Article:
As representative democracy spread - in a few of the cases listed above at least – then the Imperial state was put to a different purpose. Many of the necessary features of a state that was capable of managing warfare and colonies were suitable for managing universal welfare states too. The state passed seamlessly from warfare to welfare with a similar architecture. What we now see before us is the Imperial-welfare state. It may contract out more of its provision but it is to large bureaucratic corporations that it turns – they speak a similar language of uniformity and control.
But now in a society with new tools of transparency, high velocity flows of information and the ability to organise rapidly, new products and technologies constantly becoming available, successful models of non-state forms of organisation such as the civic culture that is thriving in Japan, austerity, pluralism, and clear state failures, the power flows are starting to shift in quite dramatic ways.
Notions of civic democracy are not new – but they normally fail as traditional state power manages to resist quite easily. In Japan’s case, a liberal era began to take root in the 1920s but then it was curtailed by militarisation post the Great Depression and humiliations in international negotiations around its military presence. The result was catastrophe but the state structure still remained post-1945, notwithstanding de-militarisation and a new constitution.
However, for the first time since the construction of the Imperial-welfare state that might be about to change. Those who wish to nourish a democratic culture based on people, communities and local decision-makers taking responsibility for meeting their own needs and coming up with their own creative solutions, may be about to see argument start to shift in their direction. That’s if people choose to take on the responsibility.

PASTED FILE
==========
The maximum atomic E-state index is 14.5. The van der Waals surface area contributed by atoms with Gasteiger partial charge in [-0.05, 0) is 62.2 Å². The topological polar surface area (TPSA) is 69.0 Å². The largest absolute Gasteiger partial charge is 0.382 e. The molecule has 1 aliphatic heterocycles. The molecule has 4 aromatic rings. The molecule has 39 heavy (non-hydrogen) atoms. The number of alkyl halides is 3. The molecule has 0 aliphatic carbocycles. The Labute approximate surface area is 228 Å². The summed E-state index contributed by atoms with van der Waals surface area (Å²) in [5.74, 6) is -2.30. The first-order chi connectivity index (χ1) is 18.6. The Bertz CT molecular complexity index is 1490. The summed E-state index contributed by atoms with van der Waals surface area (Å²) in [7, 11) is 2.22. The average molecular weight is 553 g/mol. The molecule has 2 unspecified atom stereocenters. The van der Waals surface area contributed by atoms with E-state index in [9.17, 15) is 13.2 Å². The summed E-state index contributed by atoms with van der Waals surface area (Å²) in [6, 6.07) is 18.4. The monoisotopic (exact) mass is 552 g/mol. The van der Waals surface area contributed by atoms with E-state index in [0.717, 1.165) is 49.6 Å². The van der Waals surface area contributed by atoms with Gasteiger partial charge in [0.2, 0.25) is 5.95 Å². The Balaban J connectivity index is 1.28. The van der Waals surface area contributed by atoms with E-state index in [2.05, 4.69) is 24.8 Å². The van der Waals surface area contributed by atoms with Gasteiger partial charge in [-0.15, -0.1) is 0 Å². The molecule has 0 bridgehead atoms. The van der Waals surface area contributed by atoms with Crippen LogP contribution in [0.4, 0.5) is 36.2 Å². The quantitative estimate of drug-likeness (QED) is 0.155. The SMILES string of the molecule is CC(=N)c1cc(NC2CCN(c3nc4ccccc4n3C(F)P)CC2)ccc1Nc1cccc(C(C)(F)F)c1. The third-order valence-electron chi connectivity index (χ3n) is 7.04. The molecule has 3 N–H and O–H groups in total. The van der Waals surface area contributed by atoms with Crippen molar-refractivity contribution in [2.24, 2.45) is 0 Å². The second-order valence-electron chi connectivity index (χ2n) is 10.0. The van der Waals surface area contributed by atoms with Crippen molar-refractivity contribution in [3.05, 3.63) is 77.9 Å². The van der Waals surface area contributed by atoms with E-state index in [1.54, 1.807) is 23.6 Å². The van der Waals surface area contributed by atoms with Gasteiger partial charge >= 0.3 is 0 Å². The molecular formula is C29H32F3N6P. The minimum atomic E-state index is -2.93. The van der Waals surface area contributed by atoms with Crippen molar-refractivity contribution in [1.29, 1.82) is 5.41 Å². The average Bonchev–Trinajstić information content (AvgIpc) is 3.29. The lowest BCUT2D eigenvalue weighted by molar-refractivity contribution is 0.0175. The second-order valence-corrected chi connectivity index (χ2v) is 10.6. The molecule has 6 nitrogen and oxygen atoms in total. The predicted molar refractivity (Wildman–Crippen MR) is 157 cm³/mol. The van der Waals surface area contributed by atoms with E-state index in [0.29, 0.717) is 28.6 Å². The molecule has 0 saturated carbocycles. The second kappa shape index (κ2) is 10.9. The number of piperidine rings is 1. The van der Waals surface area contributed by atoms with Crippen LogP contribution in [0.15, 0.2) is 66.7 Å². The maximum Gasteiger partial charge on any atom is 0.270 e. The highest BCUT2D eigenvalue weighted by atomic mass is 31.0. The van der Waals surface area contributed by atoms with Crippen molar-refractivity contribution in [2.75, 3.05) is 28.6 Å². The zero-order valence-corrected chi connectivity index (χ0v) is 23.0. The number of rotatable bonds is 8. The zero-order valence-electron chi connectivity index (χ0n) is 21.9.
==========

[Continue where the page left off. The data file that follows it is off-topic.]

None of this is certain but the fight is now a fairer one. Whether it’s the American civic renaissance, the UK’s entrepreneurial flair, Japan’s mass volunteering, China’s rising democratic hubbub, or new civic movements in many European cities, there is a sense that this time really could be different. The Imperial-welfare state feels woefully incapable of responding to globalisation, demographic change, resource constraints, austerity, transparency, an era of hyper-personalisation and information democracy. Today’s political parties, as Lent implies, are part of this Imperial-welfare state; they are organs of it. If it falls, then they do too.
Pilling notes the survival of a single miracle Rikuzentakata pine tree after the tsunami. Perhaps the era of rich nation, strong state will come to an end in a similarly dramatic fashion. Whatever the outcome, what is now clear is that we are facing an era when people, communities and places will be better able to do it for themselves. The ‘power to create’ can become more democratically dispersed. What seems permanent now may gradually or dramatically disappear. Just don’t expect the Imperial-welfare state to go quietly. It will require determination and conviction to lift its hold – but at least radical democracy no longer faces the same limitations and weaknesses it has for a century or more.
Anthony Painter is Director, Independent review of the Police Federation. His latest book is ‘Left without a future? Social Justice in Anxious Times’ .